Sustainability tips and tricks for upcycling your furniture, written by Joanne Condon, who specialises in upcycling furniture workshops all over Ireland for almost 11 years, while teaching her expertise online through a range of online classes.
Sustainability Tips and Tricks for Upcycling your Furniture
Upcycling furniture has a huge benefit for our planet. Upcycling furniture that we already have or buying old pieces will greatly minimise the waste created in our homes and reduce what ends up in landfills each year. We are all familiar with the term fast fashion and what it’s doing to our planet, but fast furniture is also a huge problem and is the fastest-growing landfill category.
The effects that Fast Furniture has on the Environment
According to a yearly report from The EEB (European Environment Bureau) 10 million tonnes of furniture end up in landfills every year in Europe. With trends changing in the last number of years and the move away from good quality materials and craftsmanship in how furniture is assembled, more cheap plastic and poor-quality metal furniture are ending up in landfills. Fast furniture has many design flaws and is mass-produced, therefore making it very difficult to mend, reducing the chances of it having a second life.
If we replace fast furniture by upcycling old furniture, it can slow down the demand for manufacturing, reduce the use of raw materials and save the world from so much pollution.
Older furniture is made with great craftsmanship, holds so much character and can be easily mended. Not only that, once a bit of TLC is given it can last for years and years. Painting it the way you want to, changing colours with the years and not being chained to trends will not only help the environment but also keep more money in your pocket.
Painting can change the look of a piece completely and open our minds to being creative with the function of old furniture. Old wardrobes make great pantry presses. Old china cabinets can make beautiful shoe displays and old chairs can make for interesting planters. Hanging on to old legs or handles can make for interesting projects when upcycling in the future. Painting old handles can change them completely with minimal waste.
When we are upcycling furniture, there are a few things we need to consider so that future problems aren’t created. A quick paint job may lead to the piece not being easy to live with, chipping and hard to clean. This will lead to frustration and the piece ending back up in landfills again. I’m going to share with you a few simple things we can do so your paint job lasts longer. If you are looking for old furniture to upcycle, you can find out more on my website here.
Cleaning your furniture
Furniture should always be cleaned before working on it. Many pieces will have some grime left from their previous life, this can leave a waxy residue, can block, and clog the sandpaper and can prevent primer and paint from sticking to the furniture correctly.
Sanding sounds worse than it is, sanding a piece should only take a few minutes and a scuff or quick sand is all that is required for furniture prep, but it really increases the durability.
I know that there are many paint brands that promote the ‘quick fix’ painting solutions like not sanding and no need to prime, but priming increases hugely the durability of a piece. With proper priming, a paint job on furniture can last years without chipping or the need for repainting.
A good paint brand will help hugely with durability, and with the ease and finish of a paint job. Water-based paints are easy to use and better for the environment. I prefer a satin style-based paint, there is no need to seal this type of paint and it’s easy to wipe clean and live with like all the other furniture you would have in your house.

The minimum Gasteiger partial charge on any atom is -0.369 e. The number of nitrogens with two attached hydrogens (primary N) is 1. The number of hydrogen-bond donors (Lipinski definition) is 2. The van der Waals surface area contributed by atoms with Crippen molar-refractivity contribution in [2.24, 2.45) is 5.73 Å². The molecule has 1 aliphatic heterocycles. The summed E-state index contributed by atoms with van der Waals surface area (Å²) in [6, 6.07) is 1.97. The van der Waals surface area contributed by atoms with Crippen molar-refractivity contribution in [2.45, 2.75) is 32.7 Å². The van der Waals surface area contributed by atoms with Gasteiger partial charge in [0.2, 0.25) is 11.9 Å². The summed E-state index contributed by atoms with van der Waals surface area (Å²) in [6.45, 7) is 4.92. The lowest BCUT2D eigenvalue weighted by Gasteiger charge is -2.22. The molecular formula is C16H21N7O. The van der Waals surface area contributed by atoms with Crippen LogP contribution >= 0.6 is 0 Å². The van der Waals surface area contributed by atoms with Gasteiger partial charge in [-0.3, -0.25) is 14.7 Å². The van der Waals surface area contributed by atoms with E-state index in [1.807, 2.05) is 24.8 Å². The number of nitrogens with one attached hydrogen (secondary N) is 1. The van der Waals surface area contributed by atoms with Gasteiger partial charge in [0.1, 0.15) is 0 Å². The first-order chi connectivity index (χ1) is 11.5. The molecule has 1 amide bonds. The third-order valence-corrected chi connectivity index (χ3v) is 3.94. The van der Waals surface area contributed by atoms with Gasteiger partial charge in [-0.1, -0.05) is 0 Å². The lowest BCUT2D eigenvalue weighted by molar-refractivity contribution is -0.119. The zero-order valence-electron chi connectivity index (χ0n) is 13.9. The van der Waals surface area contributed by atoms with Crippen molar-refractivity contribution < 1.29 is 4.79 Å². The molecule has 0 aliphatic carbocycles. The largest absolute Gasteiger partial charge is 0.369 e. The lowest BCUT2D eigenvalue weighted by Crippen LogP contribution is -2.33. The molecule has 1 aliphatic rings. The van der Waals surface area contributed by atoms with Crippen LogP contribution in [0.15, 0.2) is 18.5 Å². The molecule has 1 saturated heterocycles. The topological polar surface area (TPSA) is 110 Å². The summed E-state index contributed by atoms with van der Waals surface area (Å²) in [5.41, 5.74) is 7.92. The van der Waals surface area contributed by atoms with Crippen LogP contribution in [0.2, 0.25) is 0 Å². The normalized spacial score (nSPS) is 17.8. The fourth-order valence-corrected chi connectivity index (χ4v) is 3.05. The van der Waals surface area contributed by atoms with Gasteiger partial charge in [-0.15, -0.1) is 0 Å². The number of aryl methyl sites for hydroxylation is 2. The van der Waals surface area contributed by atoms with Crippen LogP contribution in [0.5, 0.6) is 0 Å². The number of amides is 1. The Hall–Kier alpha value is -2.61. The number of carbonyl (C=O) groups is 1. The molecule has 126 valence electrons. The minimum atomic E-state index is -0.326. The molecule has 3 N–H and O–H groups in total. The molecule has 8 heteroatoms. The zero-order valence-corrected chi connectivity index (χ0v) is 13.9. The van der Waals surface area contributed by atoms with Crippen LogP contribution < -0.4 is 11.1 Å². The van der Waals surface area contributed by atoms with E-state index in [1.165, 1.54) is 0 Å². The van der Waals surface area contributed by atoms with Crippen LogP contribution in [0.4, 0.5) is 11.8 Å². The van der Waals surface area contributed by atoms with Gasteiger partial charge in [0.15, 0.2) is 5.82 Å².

Top 5 products for best sustainability practices when Upcycling
Eco-Ezee Paint Tray
These paint trays are made from 100% recycled materials with no wastage during the manufacturing process, but the benefits don’t end there. After you use the tray for your painting projects you simply allow the paint to dry on the tray and reuse it. The paint dries and hardens the tray more, saving you from using water to clean it out and the convenience saves you a job at the end of a project. Click here to find out more.
Brush Comb and Roller Cleaner
This is a great tool to help you keep your brushes for longer and clean your rollers in the most effective way. Keeping your brushes in order will allow you to keep them for years. The tool itself is also made to stand the test of time. With its rust-resistant stainless-steel blade and robust quality. These are available at lenehans.ie
Pretty Boy Paint Cleaner and Conditioner
Since I started using this paint cleaner and conditioner, I can’t live without it. It’s excellent for washing your paint from your paintbrushes but also brings back the lovely softness of a new brush. All you need to do is shampoo the brush and leave it to settle for a few minutes to do its work and rinse with water this teamed up with the brush comb leaves our brushes like new. Check them out here.
Low VOC paint
VOCs mean Volatile Organic Compounds; these are chemicals found in paints. Excessive exposure to VOCs can have harmful effects on your health. VOC also affect the environment. Each paint tin should hold a symbol of what level of VOCs are in the products. Looking for water-based paints with Low VOC are the best paints to use for painting furniture. Some of my favourite low VOC paint brands are Crown satin, Acres Hall and Colourtrend.
Joanne Condon has been Upcycling furniture for almost 11 years in her business and hosts full day upcycling furniture workshops all over Ireland. She also teaches her expertise online through a range of online classes for more information about Joanne and her business, visit www.joannecondon.com
She also has a YouTube channel where she shares lots of Upcycling Furniture projects, which you can check out here